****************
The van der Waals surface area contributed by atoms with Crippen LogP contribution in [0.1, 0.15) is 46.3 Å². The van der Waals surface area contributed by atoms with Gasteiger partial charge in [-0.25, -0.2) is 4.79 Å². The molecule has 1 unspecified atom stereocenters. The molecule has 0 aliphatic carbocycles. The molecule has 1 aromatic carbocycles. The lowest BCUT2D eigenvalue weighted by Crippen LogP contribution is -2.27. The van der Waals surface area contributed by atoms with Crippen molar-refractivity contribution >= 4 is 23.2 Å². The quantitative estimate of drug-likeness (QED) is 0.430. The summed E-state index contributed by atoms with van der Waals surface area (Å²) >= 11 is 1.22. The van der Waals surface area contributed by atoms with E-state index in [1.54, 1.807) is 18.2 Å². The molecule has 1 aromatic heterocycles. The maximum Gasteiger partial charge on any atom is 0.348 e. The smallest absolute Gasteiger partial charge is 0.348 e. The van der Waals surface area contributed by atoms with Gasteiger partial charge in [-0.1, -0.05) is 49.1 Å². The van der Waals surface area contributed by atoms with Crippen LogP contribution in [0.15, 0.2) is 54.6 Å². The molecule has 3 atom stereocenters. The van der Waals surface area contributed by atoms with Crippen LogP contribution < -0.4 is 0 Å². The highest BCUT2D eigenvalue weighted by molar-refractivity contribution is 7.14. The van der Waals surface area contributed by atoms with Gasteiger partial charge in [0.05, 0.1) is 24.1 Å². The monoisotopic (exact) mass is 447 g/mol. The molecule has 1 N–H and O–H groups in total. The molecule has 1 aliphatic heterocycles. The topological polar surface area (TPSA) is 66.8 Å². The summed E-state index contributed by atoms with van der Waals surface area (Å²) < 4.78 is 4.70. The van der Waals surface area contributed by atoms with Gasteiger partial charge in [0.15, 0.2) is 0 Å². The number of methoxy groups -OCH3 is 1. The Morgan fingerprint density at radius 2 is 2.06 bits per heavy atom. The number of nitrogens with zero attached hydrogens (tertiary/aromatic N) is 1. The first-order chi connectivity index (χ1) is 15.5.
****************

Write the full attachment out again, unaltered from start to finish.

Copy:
The van der Waals surface area contributed by atoms with Crippen LogP contribution in [0.1, 0.15) is 46.3 Å². The van der Waals surface area contributed by atoms with Gasteiger partial charge in [-0.25, -0.2) is 4.79 Å². The molecule has 1 unspecified atom stereocenters. The molecule has 0 aliphatic carbocycles. The molecule has 1 aromatic carbocycles. The lowest BCUT2D eigenvalue weighted by Crippen LogP contribution is -2.27. The van der Waals surface area contributed by atoms with Crippen molar-refractivity contribution >= 4 is 23.2 Å². The quantitative estimate of drug-likeness (QED) is 0.430. The summed E-state index contributed by atoms with van der Waals surface area (Å²) >= 11 is 1.22. The van der Waals surface area contributed by atoms with E-state index in [1.54, 1.807) is 18.2 Å². The molecule has 1 aromatic heterocycles. The maximum Gasteiger partial charge on any atom is 0.348 e. The smallest absolute Gasteiger partial charge is 0.348 e. The van der Waals surface area contributed by atoms with Gasteiger partial charge in [-0.1, -0.05) is 49.1 Å². The van der Waals surface area contributed by atoms with Crippen LogP contribution in [0.15, 0.2) is 54.6 Å². The molecule has 3 atom stereocenters. The van der Waals surface area contributed by atoms with Crippen LogP contribution < -0.4 is 0 Å². The highest BCUT2D eigenvalue weighted by molar-refractivity contribution is 7.14. The van der Waals surface area contributed by atoms with Gasteiger partial charge in [0.05, 0.1) is 24.1 Å². The monoisotopic (exact) mass is 447 g/mol. The molecule has 1 N–H and O–H groups in total. The molecule has 1 aliphatic heterocycles. The topological polar surface area (TPSA) is 66.8 Å². The summed E-state index contributed by atoms with van der Waals surface area (Å²) < 4.78 is 4.70. The van der Waals surface area contributed by atoms with Gasteiger partial charge in [0.15, 0.2) is 0 Å². The number of methoxy groups -OCH3 is 1. The Morgan fingerprint density at radius 2 is 2.06 bits per heavy atom. The number of nitrogens with zero attached hydrogens (tertiary/aromatic N) is 1. The first-order chi connectivity index (χ1) is 15.5.